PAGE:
Hi Jim, Hey, thanks for your interest. For introduction, its real simple: Start on a smooth level surface. Get yourself going with just a little bit of speed. As your natural instinct is to start leaning forward to generate greater rearward push, I'm asking you to instead stand up as straight as you can like a soldier at attention.
Just before you feel like you're going to fall over backwards, as you're gliding, chip your skates out forward in front of you. While it seems completely off the wall, you will propel yourself forward.This is just to get you to understand the principles of physics I'm introducing you to.
Go back and forth between normal skating and with this "soldier's" posture until you get the feel of it and can propel yourself comfortably... Try it and let me know what you think...
Perhaps I'm not understanding the verb "chip". Physics says that if I push one foot straight forward, the remainder of my body will move back (equal and opposite reaction). I tried it and wasn't able to propel myself.
Apparently this is just the first step. I'm curious to know the rest. One point is that standing up increases air resistance, compared to being down, so does a well-experienced skater stand at attention?
Has this method been proven in races or time trials? Can you post a video, or pictures?
I realize that this can become counterintuitive to learn, so I’m asking you not to jump the gun in trying to extrapolate this for speed. The end result is a body posture that gets rid of your counterbalance arm swing, and your leg crossover in cornering. Its not what you expect, so please take one step at a time…
The verb "chip" in this context is to lean backwards and quickly push your skates outward as you're leaning with a slight backward feel.
At peak speed as your skills develop, for comparison, I only need six leg strokes to maintain speed compared to a traditional skater's ten leg strokes at identical pace. I'm also impossible to draft behind.
For background, I’ve taught this to Olympic skater KC Boutiette, former world record holder Kimberly Ames, who tested it for the Olympics and her husband and record holder Jonathan Seutter. Sprinter Tony Muse also leaned the basics from me in his testing for Olympic speed skating for its sprinting component advantages.
Even IISA skating instructor David Cooper has leaned my technique and together we taught it to skaters for the Athens to Atlanta race. David learned my technique as an alternative to back surgery. Given the choice, all of the skaters chose to skate my way after six miles and were all skating my way when they crossed the finish line.
Chipping your skates forward is your perception. So here’s the science: What you feel isn’t what you’re doing.
We’re all taught as skater to lean forward and push backwards. Unfortunately you can’t push backwards at some point fast enough to keep increasing in speed. Coaches will tell you to shift your leg strokes to the side as much as possible and push with your heel.
I compare what you're learning with this to cartoon characters sliding on ice. The natural reaction is to backpedal. The science is that if the friction of their shoes was greater than their bodyweight, then they would stand upright. Of course, the shoes were slick, went out from underneath them, and they landed on their butt. That’s the logic your brain is following.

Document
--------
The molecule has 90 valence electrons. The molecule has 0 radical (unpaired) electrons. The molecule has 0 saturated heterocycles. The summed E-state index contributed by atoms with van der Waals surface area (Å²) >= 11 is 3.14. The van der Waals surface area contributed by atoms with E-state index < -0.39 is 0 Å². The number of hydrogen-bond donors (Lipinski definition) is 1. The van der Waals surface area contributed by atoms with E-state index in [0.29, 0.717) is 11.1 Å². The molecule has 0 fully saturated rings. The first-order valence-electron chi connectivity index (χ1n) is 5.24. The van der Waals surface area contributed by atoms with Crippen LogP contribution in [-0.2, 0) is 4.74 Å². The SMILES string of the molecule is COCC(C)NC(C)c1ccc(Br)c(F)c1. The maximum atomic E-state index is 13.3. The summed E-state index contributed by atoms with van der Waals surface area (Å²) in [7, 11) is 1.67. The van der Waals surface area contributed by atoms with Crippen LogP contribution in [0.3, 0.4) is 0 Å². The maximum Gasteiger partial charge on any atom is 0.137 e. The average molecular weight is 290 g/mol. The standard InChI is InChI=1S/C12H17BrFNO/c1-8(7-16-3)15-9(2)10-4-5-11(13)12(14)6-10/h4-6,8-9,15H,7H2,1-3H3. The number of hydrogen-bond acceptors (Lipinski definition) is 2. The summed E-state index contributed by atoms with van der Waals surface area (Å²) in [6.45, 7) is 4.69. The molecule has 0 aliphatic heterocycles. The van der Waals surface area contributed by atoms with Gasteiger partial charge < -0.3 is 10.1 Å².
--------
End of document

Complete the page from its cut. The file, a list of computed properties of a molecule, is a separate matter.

However you’re in a different world with this. The mechanics of letting your body fall backwards, is actually being stopped by your skates. By standing at attention with your skates as close togetther as possible, it will feel like you're "waddling" on skates, but you're using your skates outward push to create a friction point greater than your bodyweight to hold yourself up. And with that balance point maintained, your rearward lean is pushing your skates outward at an angle much closer to perpendicular than your traditional forward leaning posture. That delicate balance point is what I’m asking you to find for yourself.
If you can learn to handle that balance point, it will seem a little strange, but your end result is that you’re still pushing backwards compared to a perpendicular measurement but at a much closer angle than with a traditional skating technique.
If you’re finding this hard to accomplish, try skating a little faster traditionally so that you have more momentum behind you as you try this. I sometimes teach it on a light downward slope to aid in forward movement if that works for you.
Since I’m physically not with you, I ask you to increase your base speed when you attempt the change until you can find that point where you can maintain some forward momentum while chipping your skates. it’s a delicate balance point to find, but once you do, the rest of this will start to make sense.
With that, I’d ask you to relax a little more and try to let your body instead of your mind figure out what you’re doing…
And once again, thanks for trying this. I’ll post a photo of your finished posture as a goal, but it will only make sense once you figure out the basics first…
Thanks for the detail. You're right, it's hard to pick this up without personal coaching, especially for me who has a hard time relaxing at anything, and am counterintuitively challenged. So probably best for me to check with some of those you mention who have experienced this. Please send me your real name so I can tell them whose technique I'm asking about.
I'm known by all of them as Bugman. I study insects and my technique is actually based upon how grasshoppers jump... David Cooper gave me the nickname. Jonathan and Kimberly skated with me in Portland, Or.